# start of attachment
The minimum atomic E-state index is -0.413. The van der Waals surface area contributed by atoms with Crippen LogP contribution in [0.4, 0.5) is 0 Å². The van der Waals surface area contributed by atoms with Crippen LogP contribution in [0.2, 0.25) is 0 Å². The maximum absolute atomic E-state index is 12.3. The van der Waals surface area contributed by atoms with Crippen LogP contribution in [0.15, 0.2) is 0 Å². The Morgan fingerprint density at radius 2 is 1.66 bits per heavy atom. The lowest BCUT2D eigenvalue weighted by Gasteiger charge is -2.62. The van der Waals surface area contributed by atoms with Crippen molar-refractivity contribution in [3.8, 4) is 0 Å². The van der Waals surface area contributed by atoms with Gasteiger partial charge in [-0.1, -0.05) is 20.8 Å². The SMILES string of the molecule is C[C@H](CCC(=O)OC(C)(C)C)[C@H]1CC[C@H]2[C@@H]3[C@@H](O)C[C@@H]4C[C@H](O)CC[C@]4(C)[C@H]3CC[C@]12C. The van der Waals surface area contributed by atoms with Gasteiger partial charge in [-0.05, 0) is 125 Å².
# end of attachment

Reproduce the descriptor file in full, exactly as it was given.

The minimum atomic E-state index is -0.413. The van der Waals surface area contributed by atoms with Crippen LogP contribution in [0.4, 0.5) is 0 Å². The van der Waals surface area contributed by atoms with Crippen LogP contribution in [0.2, 0.25) is 0 Å². The maximum absolute atomic E-state index is 12.3. The van der Waals surface area contributed by atoms with Crippen LogP contribution in [0.15, 0.2) is 0 Å². The Morgan fingerprint density at radius 2 is 1.66 bits per heavy atom. The lowest BCUT2D eigenvalue weighted by Gasteiger charge is -2.62. The van der Waals surface area contributed by atoms with Crippen molar-refractivity contribution in [3.8, 4) is 0 Å². The van der Waals surface area contributed by atoms with Gasteiger partial charge in [-0.1, -0.05) is 20.8 Å². The SMILES string of the molecule is C[C@H](CCC(=O)OC(C)(C)C)[C@H]1CC[C@H]2[C@@H]3[C@@H](O)C[C@@H]4C[C@H](O)CC[C@]4(C)[C@H]3CC[C@]12C. The van der Waals surface area contributed by atoms with Gasteiger partial charge in [-0.05, 0) is 125 Å².